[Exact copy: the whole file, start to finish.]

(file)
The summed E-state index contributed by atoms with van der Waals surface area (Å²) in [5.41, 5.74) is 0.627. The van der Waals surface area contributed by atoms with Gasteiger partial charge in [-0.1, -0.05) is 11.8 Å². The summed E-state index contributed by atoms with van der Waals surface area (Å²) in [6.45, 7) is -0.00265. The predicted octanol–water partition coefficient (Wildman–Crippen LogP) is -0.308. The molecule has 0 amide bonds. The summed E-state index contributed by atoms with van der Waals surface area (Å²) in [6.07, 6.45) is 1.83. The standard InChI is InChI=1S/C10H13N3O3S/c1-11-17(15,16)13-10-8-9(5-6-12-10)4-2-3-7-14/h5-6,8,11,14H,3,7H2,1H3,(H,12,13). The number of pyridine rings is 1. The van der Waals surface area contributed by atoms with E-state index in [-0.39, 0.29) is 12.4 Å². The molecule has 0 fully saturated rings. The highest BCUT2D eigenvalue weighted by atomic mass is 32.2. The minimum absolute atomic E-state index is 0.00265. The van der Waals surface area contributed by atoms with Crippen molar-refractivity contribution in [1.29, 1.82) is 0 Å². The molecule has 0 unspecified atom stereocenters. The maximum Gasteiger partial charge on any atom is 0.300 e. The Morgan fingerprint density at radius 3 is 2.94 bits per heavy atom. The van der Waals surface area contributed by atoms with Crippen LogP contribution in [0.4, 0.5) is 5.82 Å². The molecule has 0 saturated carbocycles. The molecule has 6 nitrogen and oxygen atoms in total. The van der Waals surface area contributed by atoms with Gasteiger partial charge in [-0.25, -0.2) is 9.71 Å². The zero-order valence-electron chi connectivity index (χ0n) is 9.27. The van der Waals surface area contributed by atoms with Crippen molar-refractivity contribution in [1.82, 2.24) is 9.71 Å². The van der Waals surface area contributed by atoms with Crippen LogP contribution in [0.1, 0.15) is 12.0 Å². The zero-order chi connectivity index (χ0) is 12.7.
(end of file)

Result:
The summed E-state index contributed by atoms with van der Waals surface area (Å²) in [5.41, 5.74) is 0.627. The van der Waals surface area contributed by atoms with Gasteiger partial charge in [-0.1, -0.05) is 11.8 Å². The summed E-state index contributed by atoms with van der Waals surface area (Å²) in [6.45, 7) is -0.00265. The predicted octanol–water partition coefficient (Wildman–Crippen LogP) is -0.308. The molecule has 0 amide bonds. The summed E-state index contributed by atoms with van der Waals surface area (Å²) in [6.07, 6.45) is 1.83. The standard InChI is InChI=1S/C10H13N3O3S/c1-11-17(15,16)13-10-8-9(5-6-12-10)4-2-3-7-14/h5-6,8,11,14H,3,7H2,1H3,(H,12,13). The number of pyridine rings is 1. The van der Waals surface area contributed by atoms with E-state index in [-0.39, 0.29) is 12.4 Å². The molecule has 0 fully saturated rings. The highest BCUT2D eigenvalue weighted by atomic mass is 32.2. The minimum absolute atomic E-state index is 0.00265. The van der Waals surface area contributed by atoms with Crippen molar-refractivity contribution in [1.29, 1.82) is 0 Å². The molecule has 0 unspecified atom stereocenters. The maximum Gasteiger partial charge on any atom is 0.300 e. The Morgan fingerprint density at radius 3 is 2.94 bits per heavy atom. The van der Waals surface area contributed by atoms with Crippen LogP contribution in [0.4, 0.5) is 5.82 Å². The molecule has 0 saturated carbocycles. The molecule has 6 nitrogen and oxygen atoms in total. The van der Waals surface area contributed by atoms with Gasteiger partial charge in [-0.25, -0.2) is 9.71 Å². The zero-order valence-electron chi connectivity index (χ0n) is 9.27. The van der Waals surface area contributed by atoms with Crippen molar-refractivity contribution in [1.82, 2.24) is 9.71 Å². The van der Waals surface area contributed by atoms with Crippen LogP contribution in [0.1, 0.15) is 12.0 Å². The zero-order chi connectivity index (χ0) is 12.7.